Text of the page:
NEWFIELD (10/26/98): People see [Bradley] as the Last Honest Man, as a straight shooter…And he lacks the ruthless ambition of Clinton and Gore, who knew they wanted to be president at 16. But Bill Bradley’s particular virtues do seem to match this moment of disgust with sleaze, slickness, lying, and excess. He does have integrity, intellect, empathy, self-knowledge, authenticity, discipline, curiosity, respect for opponents. And a life before politics that makes him a whole human being. The 24-second clock is winding down, Bill. Don’t pass. Take the shot.

Thirteen months later, Fineman rewrote Newfield’s piece, restating point after point. According to Newfield, people saw Bradley as a straight shooter—as a man who had authenticity. He was the answer to Clinton’s slickness. He lacked the “ruthless ambition” of Clinton and Gore—and he’d experienced a life before politics. Here was Fineman’s basic thesis—point by point, phrase by phrase—presented a year before Fineman wrote it. One of the ironies of the press corps’ coverage was played out, then, in Fineman’s piece. Throughout the fall of 1999, journalists praised Bradley for being “unscripted”—even as they themselves worked from remarkably rigid scripts.

At any rate, Newfield had stated the basic thesis: Al Gore, a man of “ruthless ambition,” knew he wanted to be president at age 16. This punishing theme would drive press coverage for the next two years. It appeared again, in a mutated form, in Halperin’s silly piece this Sunday. But it was endlessly found in the campaign coverage which took shape in the fall of 1999. Example: One month before Fineman’s cover story, Sebastian Mallaby wrote a laughably fawning profile of Bradley in the Washington Post. (“His smiles are not unctuous; he makes no special effort to remember strangers’ names; he can shake hands warmly without feeling compelled to throw his arms around voters.” Good God. Where do they find them?) Even by now, it was Hard Pundit Law. So Mallaby recited the story:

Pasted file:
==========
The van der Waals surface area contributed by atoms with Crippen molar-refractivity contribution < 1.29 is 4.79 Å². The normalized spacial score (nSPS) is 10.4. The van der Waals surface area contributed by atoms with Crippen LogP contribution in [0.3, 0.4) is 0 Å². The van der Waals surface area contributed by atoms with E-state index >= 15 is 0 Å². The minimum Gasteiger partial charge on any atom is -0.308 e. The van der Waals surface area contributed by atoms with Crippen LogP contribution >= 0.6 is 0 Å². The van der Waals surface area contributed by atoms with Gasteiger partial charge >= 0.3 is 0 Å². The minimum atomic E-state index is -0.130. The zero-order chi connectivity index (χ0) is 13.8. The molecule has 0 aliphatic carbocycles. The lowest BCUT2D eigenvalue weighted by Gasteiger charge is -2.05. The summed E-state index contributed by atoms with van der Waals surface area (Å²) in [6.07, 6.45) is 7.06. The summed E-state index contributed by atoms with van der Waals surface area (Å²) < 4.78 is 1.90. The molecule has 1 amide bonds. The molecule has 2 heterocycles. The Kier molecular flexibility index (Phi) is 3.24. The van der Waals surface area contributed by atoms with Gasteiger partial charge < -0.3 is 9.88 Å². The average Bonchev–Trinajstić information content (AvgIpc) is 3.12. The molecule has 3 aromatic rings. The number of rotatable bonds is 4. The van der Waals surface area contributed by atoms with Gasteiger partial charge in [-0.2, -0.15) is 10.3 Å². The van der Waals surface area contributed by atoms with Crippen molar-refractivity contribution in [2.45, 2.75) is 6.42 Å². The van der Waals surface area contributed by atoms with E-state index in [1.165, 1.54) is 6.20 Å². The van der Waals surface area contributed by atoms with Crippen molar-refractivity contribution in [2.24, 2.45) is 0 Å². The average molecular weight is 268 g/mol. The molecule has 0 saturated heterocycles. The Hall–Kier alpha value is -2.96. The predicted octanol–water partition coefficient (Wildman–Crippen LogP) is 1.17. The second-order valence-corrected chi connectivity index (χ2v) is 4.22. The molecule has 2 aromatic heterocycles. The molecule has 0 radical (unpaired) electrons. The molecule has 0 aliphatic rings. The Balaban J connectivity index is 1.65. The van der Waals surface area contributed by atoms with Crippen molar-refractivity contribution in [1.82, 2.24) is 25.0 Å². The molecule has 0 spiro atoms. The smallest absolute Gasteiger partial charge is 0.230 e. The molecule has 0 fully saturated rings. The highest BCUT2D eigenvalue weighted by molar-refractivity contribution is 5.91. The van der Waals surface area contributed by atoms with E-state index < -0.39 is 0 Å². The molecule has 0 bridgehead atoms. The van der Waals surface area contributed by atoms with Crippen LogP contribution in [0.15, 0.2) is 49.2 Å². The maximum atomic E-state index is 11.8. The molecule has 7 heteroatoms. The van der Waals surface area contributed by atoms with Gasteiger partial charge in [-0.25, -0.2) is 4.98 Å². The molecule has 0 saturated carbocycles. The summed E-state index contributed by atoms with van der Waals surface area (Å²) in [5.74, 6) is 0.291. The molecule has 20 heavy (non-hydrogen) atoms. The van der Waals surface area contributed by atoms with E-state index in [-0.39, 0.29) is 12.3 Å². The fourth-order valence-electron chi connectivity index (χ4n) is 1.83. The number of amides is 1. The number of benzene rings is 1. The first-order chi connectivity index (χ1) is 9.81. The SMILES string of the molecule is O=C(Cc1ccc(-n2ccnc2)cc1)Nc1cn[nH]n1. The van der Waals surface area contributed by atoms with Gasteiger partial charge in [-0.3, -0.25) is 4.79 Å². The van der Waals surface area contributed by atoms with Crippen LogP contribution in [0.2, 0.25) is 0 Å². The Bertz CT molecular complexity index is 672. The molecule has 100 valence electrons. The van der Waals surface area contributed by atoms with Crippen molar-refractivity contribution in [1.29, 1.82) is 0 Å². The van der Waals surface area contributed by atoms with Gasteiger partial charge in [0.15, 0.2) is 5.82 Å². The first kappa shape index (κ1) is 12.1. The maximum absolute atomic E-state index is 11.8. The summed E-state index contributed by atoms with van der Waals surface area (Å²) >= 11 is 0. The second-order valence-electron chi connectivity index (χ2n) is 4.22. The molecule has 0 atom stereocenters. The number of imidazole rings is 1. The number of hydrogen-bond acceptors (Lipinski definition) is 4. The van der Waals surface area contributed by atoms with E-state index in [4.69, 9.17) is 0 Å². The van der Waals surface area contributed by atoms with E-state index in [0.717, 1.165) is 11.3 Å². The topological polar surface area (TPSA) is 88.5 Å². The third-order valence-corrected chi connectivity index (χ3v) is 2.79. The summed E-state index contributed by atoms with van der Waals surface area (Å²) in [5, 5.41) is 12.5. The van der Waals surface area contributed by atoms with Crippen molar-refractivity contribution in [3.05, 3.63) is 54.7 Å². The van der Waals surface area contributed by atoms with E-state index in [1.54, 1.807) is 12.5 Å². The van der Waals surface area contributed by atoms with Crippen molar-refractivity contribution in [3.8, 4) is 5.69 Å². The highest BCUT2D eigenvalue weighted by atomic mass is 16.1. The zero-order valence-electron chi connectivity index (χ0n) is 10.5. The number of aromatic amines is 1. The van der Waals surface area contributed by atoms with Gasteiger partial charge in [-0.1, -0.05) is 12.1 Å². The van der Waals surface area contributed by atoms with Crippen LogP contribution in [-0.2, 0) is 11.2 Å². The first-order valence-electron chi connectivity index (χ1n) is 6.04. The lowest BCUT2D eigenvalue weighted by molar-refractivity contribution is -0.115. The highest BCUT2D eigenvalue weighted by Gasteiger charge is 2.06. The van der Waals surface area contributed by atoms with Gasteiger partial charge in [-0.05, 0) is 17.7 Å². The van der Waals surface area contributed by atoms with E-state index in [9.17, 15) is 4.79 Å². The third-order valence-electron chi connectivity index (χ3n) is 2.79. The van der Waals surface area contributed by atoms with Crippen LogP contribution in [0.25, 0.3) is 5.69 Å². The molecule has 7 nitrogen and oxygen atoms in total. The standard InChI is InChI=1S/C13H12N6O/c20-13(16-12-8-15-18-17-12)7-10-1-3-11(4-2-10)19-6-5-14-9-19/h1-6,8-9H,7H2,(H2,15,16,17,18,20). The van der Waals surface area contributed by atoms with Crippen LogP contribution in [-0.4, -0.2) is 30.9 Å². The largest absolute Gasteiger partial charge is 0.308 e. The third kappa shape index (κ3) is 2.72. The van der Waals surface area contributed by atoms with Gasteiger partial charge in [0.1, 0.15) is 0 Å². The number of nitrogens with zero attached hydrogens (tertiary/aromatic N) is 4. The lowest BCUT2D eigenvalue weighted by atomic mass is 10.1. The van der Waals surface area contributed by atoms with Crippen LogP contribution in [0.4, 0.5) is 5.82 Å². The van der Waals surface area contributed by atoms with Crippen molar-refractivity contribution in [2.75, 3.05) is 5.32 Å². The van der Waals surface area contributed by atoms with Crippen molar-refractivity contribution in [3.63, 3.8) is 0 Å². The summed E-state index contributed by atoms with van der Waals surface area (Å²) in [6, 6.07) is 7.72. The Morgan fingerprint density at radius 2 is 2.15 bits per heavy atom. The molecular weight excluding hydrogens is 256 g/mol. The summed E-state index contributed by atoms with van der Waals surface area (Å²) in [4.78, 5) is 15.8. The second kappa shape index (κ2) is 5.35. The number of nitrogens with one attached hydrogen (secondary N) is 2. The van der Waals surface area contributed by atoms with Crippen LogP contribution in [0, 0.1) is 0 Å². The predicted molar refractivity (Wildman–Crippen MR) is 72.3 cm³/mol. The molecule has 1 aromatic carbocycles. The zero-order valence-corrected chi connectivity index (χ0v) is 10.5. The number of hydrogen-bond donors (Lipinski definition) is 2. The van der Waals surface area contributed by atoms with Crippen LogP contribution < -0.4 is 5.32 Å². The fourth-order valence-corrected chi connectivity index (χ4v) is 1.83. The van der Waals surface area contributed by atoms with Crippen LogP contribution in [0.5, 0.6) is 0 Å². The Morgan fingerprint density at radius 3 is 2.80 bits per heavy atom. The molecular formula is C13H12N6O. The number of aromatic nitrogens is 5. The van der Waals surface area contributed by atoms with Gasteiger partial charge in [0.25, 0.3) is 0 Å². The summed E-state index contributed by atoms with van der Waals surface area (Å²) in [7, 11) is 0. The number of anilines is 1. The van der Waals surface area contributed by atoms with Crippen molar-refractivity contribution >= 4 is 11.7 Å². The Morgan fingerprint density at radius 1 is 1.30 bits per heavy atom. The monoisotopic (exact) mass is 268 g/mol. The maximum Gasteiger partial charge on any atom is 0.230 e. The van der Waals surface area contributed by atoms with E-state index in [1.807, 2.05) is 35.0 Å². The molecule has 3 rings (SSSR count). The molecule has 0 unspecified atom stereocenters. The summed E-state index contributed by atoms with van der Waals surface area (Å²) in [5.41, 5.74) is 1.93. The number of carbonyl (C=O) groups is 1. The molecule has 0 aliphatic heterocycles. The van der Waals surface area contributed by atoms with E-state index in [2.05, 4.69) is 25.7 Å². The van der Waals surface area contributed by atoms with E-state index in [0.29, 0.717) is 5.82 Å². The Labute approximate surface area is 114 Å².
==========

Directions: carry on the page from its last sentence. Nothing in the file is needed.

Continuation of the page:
MALLABY (10/9/99): Bradley can appeared bored, bland and therefore appealingly genuine because he has one huge advantage over his Democratic rival. Becoming president is not his life’s sole goal.

“Gore is the son of a senator who aspired, passionately, to higher office,” Mallaby wrote. “Gore seems driven to realize the ambition that eluded his father.”